- Traumatic stress is contagious. You can catch it from your mate. This has important implications for first-responder families.
- Mouse studies suggest that males and females distress differently.
- Female mice destress in the company of an unstressed mouse. Males do not.
- Don’t be discouraged. You can protect yourself from your partner’s stress.
Compassion is our Achilles’ Heel. When we are in pain, so are someone we love and care for. How much pain and what to do about it is the $64,000 question.
Researchers in Canada observed the effects of stress on the brains of male and female mice who were paired together. Let’s call them Mr. and Mrs. Mouse. The scientists moderately stressed one mouse in the pair and then returned it to its partner. Then they looked at the hippocampus, a sea-horse-shaped part of the brain that plays a critical role in memory and learning. Both the stressed and unstressed mice had identical changes to the brain. The takeaway: Stress, like second-hand smoke, can be transferred. Being around someone who has been through a stressful event can change your brain.
That wasn’t the most remarkable finding. Most surprising and relevant to first responder families was that Mrs. Mouse could reverse her brain changes by hanging out with an unstressed mouse, but Mr. Mouse could not. The implications of this for cops and other first responders are enormous.
At the First Responders’ Support Network retreat for significant others and spouses (SOS), we meet spouses who are exhausted, angry, and frightened after years of living with and loving a cop, a firefighter, a correctional officer, or a dispatcher. Some of their partners have experienced a significant critical incident; others are bending under the weight of cumulative less-than-critical events, and many suffer from a combination of the two. Our clients (primarily women) come to the retreat hoping to “fix” their wounded mates. They leave, understanding that they need to attend to their wounds first.
Take a hint from Mrs. Mouse.
If you live with someone suffering from post-traumatic stress, do not go it alone. Find a calm, unstressed friend, family member, spiritual advisor, or culturally competent therapist to talk to—someone you trust who listens well and has no agenda. Do not hang out exclusively with first responder friends, particularly today, as there is so much stress among first responders and their families due to Covid, social and political upheavals, and a surge of anti-police sentiment.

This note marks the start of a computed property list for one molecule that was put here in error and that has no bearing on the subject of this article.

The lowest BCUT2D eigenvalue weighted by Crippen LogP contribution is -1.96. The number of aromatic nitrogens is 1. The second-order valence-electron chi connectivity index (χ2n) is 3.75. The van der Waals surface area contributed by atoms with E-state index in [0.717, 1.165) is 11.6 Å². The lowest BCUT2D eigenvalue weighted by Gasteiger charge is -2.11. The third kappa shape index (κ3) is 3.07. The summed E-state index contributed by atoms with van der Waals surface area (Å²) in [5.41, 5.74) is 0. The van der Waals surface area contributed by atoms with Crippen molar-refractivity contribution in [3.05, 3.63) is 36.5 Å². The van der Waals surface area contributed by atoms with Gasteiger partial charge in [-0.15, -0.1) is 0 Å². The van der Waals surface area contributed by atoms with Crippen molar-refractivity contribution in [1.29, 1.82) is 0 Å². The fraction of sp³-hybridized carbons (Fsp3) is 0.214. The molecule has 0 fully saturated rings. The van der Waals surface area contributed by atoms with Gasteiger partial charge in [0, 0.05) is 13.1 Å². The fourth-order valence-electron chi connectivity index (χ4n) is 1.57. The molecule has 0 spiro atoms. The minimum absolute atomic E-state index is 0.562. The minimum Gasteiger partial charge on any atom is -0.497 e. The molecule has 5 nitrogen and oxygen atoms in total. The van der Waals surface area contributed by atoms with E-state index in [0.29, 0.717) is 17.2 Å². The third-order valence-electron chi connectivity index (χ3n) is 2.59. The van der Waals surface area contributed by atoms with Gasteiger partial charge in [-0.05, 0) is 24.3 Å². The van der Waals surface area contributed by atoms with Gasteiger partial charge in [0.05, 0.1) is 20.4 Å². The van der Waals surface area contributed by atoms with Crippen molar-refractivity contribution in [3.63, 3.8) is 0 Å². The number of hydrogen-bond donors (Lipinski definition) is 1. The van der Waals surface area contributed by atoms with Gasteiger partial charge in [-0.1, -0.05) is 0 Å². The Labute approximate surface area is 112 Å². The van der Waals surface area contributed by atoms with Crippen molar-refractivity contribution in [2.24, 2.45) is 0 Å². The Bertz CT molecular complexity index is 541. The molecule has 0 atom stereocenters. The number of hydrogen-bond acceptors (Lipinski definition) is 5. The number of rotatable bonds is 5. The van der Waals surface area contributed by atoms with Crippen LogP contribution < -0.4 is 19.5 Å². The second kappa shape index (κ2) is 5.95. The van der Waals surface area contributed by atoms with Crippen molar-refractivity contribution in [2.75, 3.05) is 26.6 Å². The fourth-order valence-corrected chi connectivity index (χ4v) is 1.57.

The relief and healing that come from talking are observable at our retreats. Clients are encouraged to let it all out. To attend to their own needs and wounds. Too many have been ignoring themselves desperately to help their first responder mates. Any police officer will tell you that writing a check on an empty bank account is illegal. Attempting to care for someone else when you are depleted is impossible. As the airline industry says, put your oxygen mask on in a crisis first. Chances are your loved one has lots of support at work: friends, training, peer counselors, employee assistance counselors, and a chaplain. They may be reluctant to use these services due to stigma, fear, or lack of trust. There are rarely any similar services for the family.
After years of counseling first responders and their families, I know a few things. Secrets kill. No one is perfect. The bad times pass, and so do the good. No matter how hard you try, you cannot change other people’s behavior. And from time to time, all of us need help (see references below). Be like Mrs. Mouse; protect yourself from stress. Find a friend.
Kirshman, E. (2021, December 23). Married to a cop? their stress can become yours. Psychology Today. Retrieved March 23, 2023, from https://www.psychologytoday.com/us/blog/cop-doc/202112/married-cop-their-stress-can-become-yours
More Resources from Ellen Kirschman